The purpose of this protocol is to investigate the effect of repetitive transcranial stimulation (rTMS) on the motor cortex of chronic stroke patients and motor function. Four different stimulation parameters within the limits of current safety guidelines will be used. We plan to determine; 1) which rTMS stimulation parameters induce more cortex excitability, 2) whether there is any improvement of hand motor function after rTMS, and 3) if the applied stimulation parameters are safe in chronic stroke patients. The optimal parameters will be subsequently proposed for use in an experimental protocol for rehabilitation.
|Study Type ICMJE||Interventional|
|Study Phase||Phase 1|
|Study Design ICMJE||Primary Purpose: Treatment|
|Condition ICMJE||Cerebrovascular Accident|
|Intervention ICMJE||Device: rTMS, Magstim|
|Study Arm (s)||Not Provided|
|Publications *||[No authors listed] The uses of epidemiology in the study of the elderly. Report of a WHO Scientific Group on the Epidemiology of Aging. World Health Organ Tech Rep Ser. 1984;706:1-84. Review. No abstract available.|
* Includes publications given by the data provider as well as publications identified by ClinicalTrials.gov Identifier (NCT Number) in Medline.
|Recruitment Status ICMJE||Completed|
|Completion Date||October 2007|
|Primary Completion Date||Not Provided|
|Eligibility Criteria ICMJE||
Fifteen adult and impaired patients (right or left) with residual arm function who have had a single monohemispheric ischemic or hemorrhagic stroke (documented by CT or MRI) at least 6 months before, without severe proprioceptive deficits, independent of previous physical therapy will be included.
They should be able to perform the pinch task.
Their gender or ethnic origin will not provide bias for inclusion to the study.
All subjects will sign an informed consent prior to participation in the trial.
Exclusion criteria for the trial will include any current actively treated medical or surgical condition or neurological or psychiatric illness other than stroke.
Any individual who is on medication which is known to lower seizure threshold, or who has a pacemaker, an implanted medical pump, a metal plate, a metal plate or metal object in the skull or eye (for example after brain surgery) will be excluded.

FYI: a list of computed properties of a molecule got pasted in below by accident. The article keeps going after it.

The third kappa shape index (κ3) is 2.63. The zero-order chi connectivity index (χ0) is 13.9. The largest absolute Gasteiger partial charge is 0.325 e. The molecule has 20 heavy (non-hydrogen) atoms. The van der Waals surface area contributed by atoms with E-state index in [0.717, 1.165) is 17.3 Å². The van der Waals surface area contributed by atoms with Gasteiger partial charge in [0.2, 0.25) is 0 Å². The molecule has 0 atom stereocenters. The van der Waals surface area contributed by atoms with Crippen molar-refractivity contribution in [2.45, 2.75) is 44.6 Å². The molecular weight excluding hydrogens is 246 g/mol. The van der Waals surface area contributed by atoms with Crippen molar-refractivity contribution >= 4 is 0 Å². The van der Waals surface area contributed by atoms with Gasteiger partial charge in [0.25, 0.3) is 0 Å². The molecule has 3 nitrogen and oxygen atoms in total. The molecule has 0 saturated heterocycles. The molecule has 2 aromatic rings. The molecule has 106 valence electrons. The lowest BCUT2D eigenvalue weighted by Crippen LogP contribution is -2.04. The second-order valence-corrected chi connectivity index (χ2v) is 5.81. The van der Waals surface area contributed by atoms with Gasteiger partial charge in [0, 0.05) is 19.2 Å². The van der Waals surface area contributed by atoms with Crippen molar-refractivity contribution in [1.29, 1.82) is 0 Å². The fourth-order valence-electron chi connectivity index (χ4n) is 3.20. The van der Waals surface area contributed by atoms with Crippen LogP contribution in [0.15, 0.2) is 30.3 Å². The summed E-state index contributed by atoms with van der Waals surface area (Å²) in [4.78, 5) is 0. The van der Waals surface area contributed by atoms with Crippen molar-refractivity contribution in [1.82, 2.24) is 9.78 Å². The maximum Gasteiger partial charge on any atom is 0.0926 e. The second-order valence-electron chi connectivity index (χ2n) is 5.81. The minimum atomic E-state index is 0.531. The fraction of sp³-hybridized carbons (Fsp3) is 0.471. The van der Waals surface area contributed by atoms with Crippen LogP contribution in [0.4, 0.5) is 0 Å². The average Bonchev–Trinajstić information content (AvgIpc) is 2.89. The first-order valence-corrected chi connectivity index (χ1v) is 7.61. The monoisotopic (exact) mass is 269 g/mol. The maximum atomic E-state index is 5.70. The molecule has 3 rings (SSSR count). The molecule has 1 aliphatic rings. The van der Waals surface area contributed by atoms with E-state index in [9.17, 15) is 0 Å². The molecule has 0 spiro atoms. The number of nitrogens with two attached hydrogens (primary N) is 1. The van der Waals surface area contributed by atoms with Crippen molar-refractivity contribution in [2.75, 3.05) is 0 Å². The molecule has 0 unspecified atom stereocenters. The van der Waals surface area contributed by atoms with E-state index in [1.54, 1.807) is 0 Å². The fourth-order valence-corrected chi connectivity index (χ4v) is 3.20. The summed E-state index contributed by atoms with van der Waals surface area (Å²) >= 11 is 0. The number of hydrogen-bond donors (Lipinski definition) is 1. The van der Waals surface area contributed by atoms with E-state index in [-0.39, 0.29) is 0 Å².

Additional exclusion include patients with:
History of more than one stroke;
Large cortical, cerebellar, or brainstem lesions;
An inability to extend metacarpophalangeal (MP) joints at least 10-20 degrees;
Substantially recovered motor function;
Poor motivational capacity, or severe language disturbances (particularly of receptive nature);
Bilateral motor problems;
Serious cognitive deficits (defined as equivalent to a mini-mental state exam score of 20 or less);
Uncontrolled medical problems, such as: cardiopulmonary disease, severe rheumatoid arthritis, active joint deformity of arthritic origin, active cancer, or renal disease;
Uncontrollable issues due to natural aging;
History of seizure(s).
All patients will underfo electroencephalogram (EEG) examination prior to rTMS experiment as a part of the screening procedure.
Patients without any history of seizures, but with any sign of increased cerebral activity in the EEG will be excluded.
Women who are pregnant may not participate and women who are of childbearing years must be post-menopausal, sterile, or practicing adequate birth control.
Children will be excluded.
|Accepts Healthy Volunteers||No|
|Contacts ICMJE||Contact information is only displayed when the study is recruiting subjects|
|Location Countries ICMJE||United States|
|NCT Number ICMJE||NCT00050128|
|Other Study ID Numbers ICMJE||030049, 03-N-0049|
|Has Data Monitoring Committee||Not Provided|
|Responsible Party||Not Provided|
|Study Sponsor ICMJE||National Institute of Neurological Disorders and Stroke (NINDS)|
|Collaborators ICMJE||Not Provided|
|Investigators ICMJE||Not Provided|
|Information Provided By||National Institutes of Health Clinical Center (CC)|
|Verification Date||October 2007|